SIFF Encounters: L'Auberge Espagnole and Camp

L'Auberge Espagnole

6:30 p.m. Fri., May 23 at Pacific Place 1:45 p.m. Sun., May 25 at Pacific Place

In its average moments, this pleasantly diverting film is like Friends with subtitles, as a pan-European band of students bicker, bond, drink, and shag in and around their shared Barcelona apartment. In its worst moments, it's an overly digitally tricked-up paean toor commercial forthe new multicultural, multinational E.U., where identities blur and everyone gets along just fabulously. But I prefer to focus on the best, quietest moments of this sunny new effort by C餲ic Klapisch (When the Cat's Away). He's a student of human behavior among these students (including Audrey Tautou in a small supporting role). Lounging in a hammock together, a Belgian lesbian fondly tells our straitlaced French hero (Romain Duris), "It's a shame you're not a girl." He replies wistfully, "The world is badly made." Whatever its shortcomings, no one would say the same about Espagnole, which opens its regular run May 30. (The title roughly translates as "Euro Pudding," sometimes a put-down, but not here.) BRIAN MILLER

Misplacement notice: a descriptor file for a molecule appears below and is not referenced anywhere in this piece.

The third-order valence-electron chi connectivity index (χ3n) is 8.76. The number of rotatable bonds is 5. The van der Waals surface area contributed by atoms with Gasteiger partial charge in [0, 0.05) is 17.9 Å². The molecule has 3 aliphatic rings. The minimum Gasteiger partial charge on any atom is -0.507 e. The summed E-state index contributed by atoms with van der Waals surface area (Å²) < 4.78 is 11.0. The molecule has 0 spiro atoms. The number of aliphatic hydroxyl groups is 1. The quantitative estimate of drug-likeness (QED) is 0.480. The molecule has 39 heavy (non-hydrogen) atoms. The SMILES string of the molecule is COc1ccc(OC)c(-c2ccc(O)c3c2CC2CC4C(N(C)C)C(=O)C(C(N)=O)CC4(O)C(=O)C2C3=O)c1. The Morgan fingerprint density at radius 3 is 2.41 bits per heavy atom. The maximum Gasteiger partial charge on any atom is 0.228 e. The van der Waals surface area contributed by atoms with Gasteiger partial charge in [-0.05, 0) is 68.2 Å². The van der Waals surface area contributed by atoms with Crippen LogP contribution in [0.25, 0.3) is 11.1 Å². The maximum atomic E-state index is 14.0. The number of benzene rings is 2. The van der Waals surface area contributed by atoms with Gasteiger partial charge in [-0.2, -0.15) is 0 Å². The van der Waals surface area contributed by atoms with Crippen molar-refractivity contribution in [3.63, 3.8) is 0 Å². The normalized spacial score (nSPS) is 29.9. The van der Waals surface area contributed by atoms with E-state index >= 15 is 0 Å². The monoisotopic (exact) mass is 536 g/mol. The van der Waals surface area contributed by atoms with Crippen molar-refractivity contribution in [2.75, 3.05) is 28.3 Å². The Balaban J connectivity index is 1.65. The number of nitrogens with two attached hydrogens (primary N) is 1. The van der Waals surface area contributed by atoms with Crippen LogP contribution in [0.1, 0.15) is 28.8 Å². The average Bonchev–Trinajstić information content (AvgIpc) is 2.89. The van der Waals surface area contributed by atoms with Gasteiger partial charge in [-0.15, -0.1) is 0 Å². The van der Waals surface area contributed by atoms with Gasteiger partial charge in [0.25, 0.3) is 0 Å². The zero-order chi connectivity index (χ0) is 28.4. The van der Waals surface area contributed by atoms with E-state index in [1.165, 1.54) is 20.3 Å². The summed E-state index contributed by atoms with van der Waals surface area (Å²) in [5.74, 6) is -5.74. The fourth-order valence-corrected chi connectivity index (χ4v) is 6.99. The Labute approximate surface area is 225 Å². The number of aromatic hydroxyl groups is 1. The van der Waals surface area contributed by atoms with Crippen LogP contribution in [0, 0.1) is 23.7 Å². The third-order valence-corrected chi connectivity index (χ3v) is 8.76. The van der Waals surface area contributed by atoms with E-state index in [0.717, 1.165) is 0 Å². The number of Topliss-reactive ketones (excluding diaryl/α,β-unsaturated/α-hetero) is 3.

CAMP

6:30 p.m. Fri., May 23 at Egyptian 4 p.m. Sat., May 24 at Egyptian

A bunch of young outcasts (i.e., gay boys and plump girls who worship Stephen Sondheim) get to commiserate in their otherness at a summer theater camp for kids. Writer/debut director Todd Graff and his drowsy editor Myron Kerstein muck up what is intended to be a socko openingjuxtaposing the performance of a soaring spiritual from The Gospel at Colonus with a young drag queen's beating at the hands of his high-school peersand it's all downhill from there. Graf gets a few happy, hearty laughs out of these kids' fearless earnestness (i.e., an ambitious teenage girl with a middle-aged wig belting out Sondheim's boozy, bitter "The Ladies Who Lunch"), but the film's tone is so inconsistent that you don't know whether he knows why it's funnyis this camp or camp? At any given time, the movie ineptly reaches to be Meatballs, Bring It On, and/or a particularly treacly TV After School Special. It's a waste of what could've been a breezy summer vacation. STEVE WIECKING

film@seattleweekly.com

 
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